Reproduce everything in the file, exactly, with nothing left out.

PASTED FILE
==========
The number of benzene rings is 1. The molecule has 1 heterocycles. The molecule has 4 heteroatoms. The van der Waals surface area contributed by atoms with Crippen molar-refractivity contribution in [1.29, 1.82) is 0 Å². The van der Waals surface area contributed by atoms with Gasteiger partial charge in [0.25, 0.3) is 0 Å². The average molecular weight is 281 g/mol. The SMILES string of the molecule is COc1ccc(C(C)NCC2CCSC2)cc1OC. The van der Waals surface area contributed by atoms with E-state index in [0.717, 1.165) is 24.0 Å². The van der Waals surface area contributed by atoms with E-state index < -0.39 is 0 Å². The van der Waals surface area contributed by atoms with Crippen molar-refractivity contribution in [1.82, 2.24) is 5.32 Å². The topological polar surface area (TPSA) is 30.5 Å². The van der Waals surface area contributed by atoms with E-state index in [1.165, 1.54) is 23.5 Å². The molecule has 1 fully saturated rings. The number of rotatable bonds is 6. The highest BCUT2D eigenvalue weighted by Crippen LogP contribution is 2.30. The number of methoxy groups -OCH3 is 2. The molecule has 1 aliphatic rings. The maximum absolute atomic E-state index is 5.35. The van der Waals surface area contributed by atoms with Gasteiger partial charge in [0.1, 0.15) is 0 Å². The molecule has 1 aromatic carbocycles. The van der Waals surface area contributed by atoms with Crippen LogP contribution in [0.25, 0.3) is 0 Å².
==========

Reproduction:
The number of benzene rings is 1. The molecule has 1 heterocycles. The molecule has 4 heteroatoms. The van der Waals surface area contributed by atoms with Crippen molar-refractivity contribution in [1.29, 1.82) is 0 Å². The van der Waals surface area contributed by atoms with Gasteiger partial charge in [0.25, 0.3) is 0 Å². The average molecular weight is 281 g/mol. The SMILES string of the molecule is COc1ccc(C(C)NCC2CCSC2)cc1OC. The van der Waals surface area contributed by atoms with E-state index in [0.717, 1.165) is 24.0 Å². The van der Waals surface area contributed by atoms with E-state index < -0.39 is 0 Å². The van der Waals surface area contributed by atoms with Crippen molar-refractivity contribution in [1.82, 2.24) is 5.32 Å². The topological polar surface area (TPSA) is 30.5 Å². The van der Waals surface area contributed by atoms with E-state index in [1.165, 1.54) is 23.5 Å². The molecule has 1 fully saturated rings. The number of rotatable bonds is 6. The highest BCUT2D eigenvalue weighted by Crippen LogP contribution is 2.30. The number of methoxy groups -OCH3 is 2. The molecule has 1 aliphatic rings. The maximum absolute atomic E-state index is 5.35. The van der Waals surface area contributed by atoms with Gasteiger partial charge in [0.1, 0.15) is 0 Å². The molecule has 1 aromatic carbocycles. The van der Waals surface area contributed by atoms with Crippen LogP contribution in [0.25, 0.3) is 0 Å².